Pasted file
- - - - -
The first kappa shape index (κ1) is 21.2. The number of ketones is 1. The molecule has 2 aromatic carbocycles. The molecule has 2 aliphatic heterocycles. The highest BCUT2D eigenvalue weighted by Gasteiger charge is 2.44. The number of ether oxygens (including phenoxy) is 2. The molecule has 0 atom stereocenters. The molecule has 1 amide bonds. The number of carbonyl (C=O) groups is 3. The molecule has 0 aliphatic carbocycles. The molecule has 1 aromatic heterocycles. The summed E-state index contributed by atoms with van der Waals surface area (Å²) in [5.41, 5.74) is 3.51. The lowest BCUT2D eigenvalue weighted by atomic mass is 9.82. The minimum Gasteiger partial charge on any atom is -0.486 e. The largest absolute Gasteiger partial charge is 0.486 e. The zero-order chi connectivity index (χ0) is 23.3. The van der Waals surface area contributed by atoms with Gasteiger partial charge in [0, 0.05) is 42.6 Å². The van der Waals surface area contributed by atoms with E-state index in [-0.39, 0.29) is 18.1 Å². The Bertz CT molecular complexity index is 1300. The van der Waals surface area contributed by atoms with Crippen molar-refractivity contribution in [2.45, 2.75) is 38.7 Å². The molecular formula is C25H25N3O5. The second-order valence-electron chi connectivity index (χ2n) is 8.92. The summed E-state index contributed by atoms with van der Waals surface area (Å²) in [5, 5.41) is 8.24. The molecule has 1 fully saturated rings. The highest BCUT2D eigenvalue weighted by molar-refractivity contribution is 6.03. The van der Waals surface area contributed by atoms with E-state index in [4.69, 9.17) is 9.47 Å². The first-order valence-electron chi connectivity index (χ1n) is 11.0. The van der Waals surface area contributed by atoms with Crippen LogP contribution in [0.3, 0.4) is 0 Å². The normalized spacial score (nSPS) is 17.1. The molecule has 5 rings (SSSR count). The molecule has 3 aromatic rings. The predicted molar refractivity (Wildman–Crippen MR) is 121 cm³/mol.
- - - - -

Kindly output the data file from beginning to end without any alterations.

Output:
The first kappa shape index (κ1) is 21.2. The number of ketones is 1. The molecule has 2 aromatic carbocycles. The molecule has 2 aliphatic heterocycles. The highest BCUT2D eigenvalue weighted by Gasteiger charge is 2.44. The number of ether oxygens (including phenoxy) is 2. The molecule has 0 atom stereocenters. The molecule has 1 amide bonds. The number of carbonyl (C=O) groups is 3. The molecule has 0 aliphatic carbocycles. The molecule has 1 aromatic heterocycles. The summed E-state index contributed by atoms with van der Waals surface area (Å²) in [5.41, 5.74) is 3.51. The lowest BCUT2D eigenvalue weighted by atomic mass is 9.82. The minimum Gasteiger partial charge on any atom is -0.486 e. The largest absolute Gasteiger partial charge is 0.486 e. The zero-order chi connectivity index (χ0) is 23.3. The van der Waals surface area contributed by atoms with Gasteiger partial charge in [0, 0.05) is 42.6 Å². The van der Waals surface area contributed by atoms with E-state index in [-0.39, 0.29) is 18.1 Å². The Bertz CT molecular complexity index is 1300. The van der Waals surface area contributed by atoms with Crippen molar-refractivity contribution in [2.45, 2.75) is 38.7 Å². The molecular formula is C25H25N3O5. The second-order valence-electron chi connectivity index (χ2n) is 8.92. The summed E-state index contributed by atoms with van der Waals surface area (Å²) in [5, 5.41) is 8.24. The molecule has 1 fully saturated rings. The highest BCUT2D eigenvalue weighted by molar-refractivity contribution is 6.03. The van der Waals surface area contributed by atoms with E-state index in [4.69, 9.17) is 9.47 Å². The first-order valence-electron chi connectivity index (χ1n) is 11.0. The van der Waals surface area contributed by atoms with Crippen LogP contribution in [0.3, 0.4) is 0 Å². The normalized spacial score (nSPS) is 17.1. The molecule has 5 rings (SSSR count). The molecule has 3 aromatic rings. The predicted molar refractivity (Wildman–Crippen MR) is 121 cm³/mol.